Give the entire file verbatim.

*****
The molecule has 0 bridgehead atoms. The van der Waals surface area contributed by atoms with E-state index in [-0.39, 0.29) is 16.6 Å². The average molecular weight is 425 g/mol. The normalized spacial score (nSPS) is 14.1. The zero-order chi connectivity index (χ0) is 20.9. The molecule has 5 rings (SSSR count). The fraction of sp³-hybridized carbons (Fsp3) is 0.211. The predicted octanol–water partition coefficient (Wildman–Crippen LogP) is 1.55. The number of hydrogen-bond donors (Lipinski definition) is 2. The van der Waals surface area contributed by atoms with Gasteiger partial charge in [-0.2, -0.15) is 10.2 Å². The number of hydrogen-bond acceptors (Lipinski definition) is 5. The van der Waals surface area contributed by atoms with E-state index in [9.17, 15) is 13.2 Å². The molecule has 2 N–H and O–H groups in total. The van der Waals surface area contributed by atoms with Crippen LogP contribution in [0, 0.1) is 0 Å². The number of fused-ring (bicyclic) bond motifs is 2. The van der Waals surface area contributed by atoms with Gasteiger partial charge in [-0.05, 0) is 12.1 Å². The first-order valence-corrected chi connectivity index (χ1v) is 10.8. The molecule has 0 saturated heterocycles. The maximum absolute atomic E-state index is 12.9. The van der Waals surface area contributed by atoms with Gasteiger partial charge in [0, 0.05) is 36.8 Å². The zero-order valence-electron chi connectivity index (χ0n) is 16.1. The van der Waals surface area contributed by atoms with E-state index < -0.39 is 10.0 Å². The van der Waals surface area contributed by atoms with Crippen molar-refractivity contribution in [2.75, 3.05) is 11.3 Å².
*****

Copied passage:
The molecule has 0 bridgehead atoms. The van der Waals surface area contributed by atoms with E-state index in [-0.39, 0.29) is 16.6 Å². The average molecular weight is 425 g/mol. The normalized spacial score (nSPS) is 14.1. The zero-order chi connectivity index (χ0) is 20.9. The molecule has 5 rings (SSSR count). The fraction of sp³-hybridized carbons (Fsp3) is 0.211. The predicted octanol–water partition coefficient (Wildman–Crippen LogP) is 1.55. The number of hydrogen-bond donors (Lipinski definition) is 2. The van der Waals surface area contributed by atoms with Gasteiger partial charge in [-0.2, -0.15) is 10.2 Å². The number of hydrogen-bond acceptors (Lipinski definition) is 5. The van der Waals surface area contributed by atoms with E-state index in [9.17, 15) is 13.2 Å². The molecule has 2 N–H and O–H groups in total. The van der Waals surface area contributed by atoms with Crippen LogP contribution in [0, 0.1) is 0 Å². The number of fused-ring (bicyclic) bond motifs is 2. The van der Waals surface area contributed by atoms with Gasteiger partial charge in [-0.05, 0) is 12.1 Å². The first-order valence-corrected chi connectivity index (χ1v) is 10.8. The molecule has 0 saturated heterocycles. The maximum absolute atomic E-state index is 12.9. The van der Waals surface area contributed by atoms with Gasteiger partial charge in [0, 0.05) is 36.8 Å². The zero-order valence-electron chi connectivity index (χ0n) is 16.1. The van der Waals surface area contributed by atoms with E-state index < -0.39 is 10.0 Å². The van der Waals surface area contributed by atoms with Crippen molar-refractivity contribution in [2.75, 3.05) is 11.3 Å².